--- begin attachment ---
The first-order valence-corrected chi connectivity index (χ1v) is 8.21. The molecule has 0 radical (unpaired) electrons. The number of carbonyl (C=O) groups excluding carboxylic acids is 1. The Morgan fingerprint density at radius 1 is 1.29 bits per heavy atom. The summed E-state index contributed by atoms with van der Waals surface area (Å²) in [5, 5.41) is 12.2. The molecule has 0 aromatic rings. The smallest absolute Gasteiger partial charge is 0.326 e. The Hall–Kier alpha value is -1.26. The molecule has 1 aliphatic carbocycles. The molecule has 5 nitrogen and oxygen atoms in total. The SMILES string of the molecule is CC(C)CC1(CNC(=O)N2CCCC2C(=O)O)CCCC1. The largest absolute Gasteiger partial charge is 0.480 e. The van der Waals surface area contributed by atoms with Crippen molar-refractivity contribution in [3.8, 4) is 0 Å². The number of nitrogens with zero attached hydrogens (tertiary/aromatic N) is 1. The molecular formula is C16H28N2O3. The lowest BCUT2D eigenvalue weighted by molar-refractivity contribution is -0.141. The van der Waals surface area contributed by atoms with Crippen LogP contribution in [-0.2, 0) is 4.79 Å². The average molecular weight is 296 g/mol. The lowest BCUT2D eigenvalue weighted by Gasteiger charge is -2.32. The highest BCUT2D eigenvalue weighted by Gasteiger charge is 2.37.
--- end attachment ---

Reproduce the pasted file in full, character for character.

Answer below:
The first-order valence-corrected chi connectivity index (χ1v) is 8.21. The molecule has 0 radical (unpaired) electrons. The number of carbonyl (C=O) groups excluding carboxylic acids is 1. The Morgan fingerprint density at radius 1 is 1.29 bits per heavy atom. The summed E-state index contributed by atoms with van der Waals surface area (Å²) in [5, 5.41) is 12.2. The molecule has 0 aromatic rings. The smallest absolute Gasteiger partial charge is 0.326 e. The Hall–Kier alpha value is -1.26. The molecule has 1 aliphatic carbocycles. The molecule has 5 nitrogen and oxygen atoms in total. The SMILES string of the molecule is CC(C)CC1(CNC(=O)N2CCCC2C(=O)O)CCCC1. The largest absolute Gasteiger partial charge is 0.480 e. The van der Waals surface area contributed by atoms with Crippen molar-refractivity contribution in [3.8, 4) is 0 Å². The number of nitrogens with zero attached hydrogens (tertiary/aromatic N) is 1. The molecular formula is C16H28N2O3. The lowest BCUT2D eigenvalue weighted by molar-refractivity contribution is -0.141. The van der Waals surface area contributed by atoms with Crippen LogP contribution in [-0.2, 0) is 4.79 Å². The average molecular weight is 296 g/mol. The lowest BCUT2D eigenvalue weighted by Gasteiger charge is -2.32. The highest BCUT2D eigenvalue weighted by Gasteiger charge is 2.37.